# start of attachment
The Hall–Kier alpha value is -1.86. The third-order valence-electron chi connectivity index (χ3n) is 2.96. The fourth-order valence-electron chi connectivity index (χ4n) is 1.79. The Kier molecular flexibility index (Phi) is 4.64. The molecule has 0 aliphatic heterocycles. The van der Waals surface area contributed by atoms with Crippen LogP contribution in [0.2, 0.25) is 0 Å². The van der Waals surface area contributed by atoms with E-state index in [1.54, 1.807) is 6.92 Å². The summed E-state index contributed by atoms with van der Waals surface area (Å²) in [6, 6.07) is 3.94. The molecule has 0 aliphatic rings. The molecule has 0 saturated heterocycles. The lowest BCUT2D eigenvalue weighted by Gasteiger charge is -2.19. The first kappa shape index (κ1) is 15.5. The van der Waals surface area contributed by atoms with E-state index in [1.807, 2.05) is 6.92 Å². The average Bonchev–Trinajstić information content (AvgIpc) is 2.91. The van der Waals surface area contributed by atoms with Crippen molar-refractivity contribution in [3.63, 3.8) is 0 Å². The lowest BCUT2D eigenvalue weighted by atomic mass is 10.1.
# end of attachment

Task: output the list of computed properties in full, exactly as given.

The Hall–Kier alpha value is -1.86. The third-order valence-electron chi connectivity index (χ3n) is 2.96. The fourth-order valence-electron chi connectivity index (χ4n) is 1.79. The Kier molecular flexibility index (Phi) is 4.64. The molecule has 0 aliphatic heterocycles. The van der Waals surface area contributed by atoms with Crippen LogP contribution in [0.2, 0.25) is 0 Å². The van der Waals surface area contributed by atoms with E-state index in [1.54, 1.807) is 6.92 Å². The summed E-state index contributed by atoms with van der Waals surface area (Å²) in [6, 6.07) is 3.94. The molecule has 0 aliphatic rings. The molecule has 0 saturated heterocycles. The lowest BCUT2D eigenvalue weighted by Gasteiger charge is -2.19. The first kappa shape index (κ1) is 15.5. The van der Waals surface area contributed by atoms with E-state index in [1.807, 2.05) is 6.92 Å². The average Bonchev–Trinajstić information content (AvgIpc) is 2.91. The van der Waals surface area contributed by atoms with Crippen molar-refractivity contribution in [3.63, 3.8) is 0 Å². The lowest BCUT2D eigenvalue weighted by atomic mass is 10.1.